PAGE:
TWR XJ12 Series III: The fast Jaguar you haven't heard of

Reckon the XJR was Jaguar's first stab at performance saloon tuning? Think again. This is one of the rare Daimler Sovereign Series III XJ12s given the full Tom Walkinshaw treatment

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Back in 1993, Jaguar’s XJ lineage boasted the coveted title of ‘Safest Car in Britain’. Worshipped by the conservative masses and employed by those with double-barrelled surnames boasting hefty bank accounts, the third-generation XJ V12 saloon appeared to be the most conventional automotive purchase known to man.

However, there’s a dark horse from the stable that goes against the grain. Very rarely spotted in the wild, this truly bonkers big cat is the one collectors fall over themselves to acquire. Meet Jaguar's effective first-generation XJR – The Equalizer on steroids.

More Jaguar XJ madness!

Folklore would have you believe that Jaguar’s definitive sports saloon first emerged from the brimstone-lined pits of hell back with the 1994 launch of the X300, but those cloven hoofs were first seen six years previously. Tuned by Tom Walkinshaw Racing and sporting a fettled 5.3-litre V12, the JaguarSport XJ12 first landed on public tarmac for 1988. No BMW was safe, with most Mercedes-Benz owners diving for the nearest hedgerow.

Based upon a top-whack Daimler Sovereign Series III model, you could send your V12 saloon off for some cosmetic surgery and create something truly bizarre. As a cocktail of upper-class dominance in a retro shape mated to Max Power levels of chod, nothing came close. It was like draping Buckingham Palace with an anarchy flag.

Trimmed and injected with decadence by the Oxfordshire-based JaguarSport, a dual venture by Jaguar and race team TWR, a price list was offered from the tuning house that offered suspension kits, tuning packages and bodywork add-ons. It wasn’t cheap, but the results spoke for themselves.

Built alongside the XJ220 in TWR’s Kidlington-based factory, the first-generation XJR was fitted with upgraded suspension featuring unique Bilstein dampers and revised power steering valves to increase steering weight by 40%. Bespoke exterior paint and aesthetic touches were also added, making for a unique package even HRH The Queen Mother admired. It certainly would have ensured she returned home for Gin o’Clock on time.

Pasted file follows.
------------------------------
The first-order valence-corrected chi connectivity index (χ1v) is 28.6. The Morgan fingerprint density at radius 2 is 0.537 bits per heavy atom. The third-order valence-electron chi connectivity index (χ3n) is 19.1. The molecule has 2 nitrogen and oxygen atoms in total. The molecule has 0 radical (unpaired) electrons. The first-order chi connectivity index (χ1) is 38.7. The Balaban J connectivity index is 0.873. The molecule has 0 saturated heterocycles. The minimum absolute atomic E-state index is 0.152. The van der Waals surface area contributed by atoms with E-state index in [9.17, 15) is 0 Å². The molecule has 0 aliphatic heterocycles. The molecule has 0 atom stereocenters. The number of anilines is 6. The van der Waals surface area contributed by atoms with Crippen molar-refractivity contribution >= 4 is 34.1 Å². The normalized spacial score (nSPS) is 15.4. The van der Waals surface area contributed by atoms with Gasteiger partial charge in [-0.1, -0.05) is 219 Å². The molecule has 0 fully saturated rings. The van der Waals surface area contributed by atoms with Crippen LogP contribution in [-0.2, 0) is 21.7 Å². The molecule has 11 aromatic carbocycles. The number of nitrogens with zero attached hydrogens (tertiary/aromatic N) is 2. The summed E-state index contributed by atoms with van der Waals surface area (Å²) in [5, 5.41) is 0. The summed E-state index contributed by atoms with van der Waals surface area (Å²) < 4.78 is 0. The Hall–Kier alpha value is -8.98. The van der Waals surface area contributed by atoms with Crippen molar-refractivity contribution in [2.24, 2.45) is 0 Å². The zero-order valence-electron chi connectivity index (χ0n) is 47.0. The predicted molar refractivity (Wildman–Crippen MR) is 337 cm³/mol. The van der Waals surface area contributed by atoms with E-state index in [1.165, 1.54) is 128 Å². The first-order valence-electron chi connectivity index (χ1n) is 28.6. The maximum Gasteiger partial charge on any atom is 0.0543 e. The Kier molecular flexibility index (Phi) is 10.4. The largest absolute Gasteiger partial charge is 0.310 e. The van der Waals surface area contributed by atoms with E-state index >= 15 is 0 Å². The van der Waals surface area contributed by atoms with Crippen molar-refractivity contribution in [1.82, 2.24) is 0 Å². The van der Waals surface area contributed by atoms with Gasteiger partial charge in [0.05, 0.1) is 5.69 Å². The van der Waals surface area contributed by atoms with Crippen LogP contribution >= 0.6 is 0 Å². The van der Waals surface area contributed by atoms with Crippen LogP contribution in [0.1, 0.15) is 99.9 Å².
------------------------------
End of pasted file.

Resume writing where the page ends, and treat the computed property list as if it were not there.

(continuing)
Differing cosmetically from the standard showroom XJ12 Series III, the XJR showcased a colour-coordinated bodykit – consisting of new front and rear valances with accompanying side skirts crafted from fibreglass. The shell ran on Speedline alloy wheels designed to fit larger tyres. As time marched on and disc brakes became larger, cooling ducts were added to the front valance.

The cabin wore all the usual Jaguar debauchery, yet with a number of exclusive add-ons. There was a leather MoMo steering wheel, leather gear knob and seat headrests embossed with JaguarSport motifs.

The earliest examples of the succeeding XJ40 XJR were powered by Jaguar’s oh-so-smooth yet radically unquick 3.6-litre AJ6 engine in standard form. Sporting enlarged bumpers and two-tone paintwork, the end result offered similar performance to your Grandmother in a shell suit. The XJ12 Series III kicked the newboy into a cocked hat.

Only a smattering of Series III V12 XJR models were given the TWR treatment, making them invaluable to Jaguar enthusiasts and rarely found out with car shows and TV programmes. However, this example has turned up for sale through online auction, and you’ll want to pounce on it for the vehicle won’t hand around for long, even if it commands a premium over other models from the XJ stable.

One of the earliest models given the Tom Walkinshaw surgery, and one of only 15 believed to still exist, this example had covered 97,000 miles and undergone substantial work to keep the car in rude health.

The current owner has enjoyed custody for the last five years, claiming to have achieved 20mpg (we don’t believe him) when using the beast on a regular basis. They also claim the bodywork is virtually rust free, although judging by the pictures, we can believe them on that. There’s also an MOT until June 2019.

Under the bonnet is an AJ6 updated ECU, AJB throttle bodies and an AJ6 exhaust system. Not quite content with only that, there’s also koni front shock absorbers, new front springs, a new fuel pump and TWR air boxes.

So, after something truly rare and seldom seen yet with genuine Jaguar heritage? Get a closer look at this JaguarSport Daimler Sovereign Series III V12 here.

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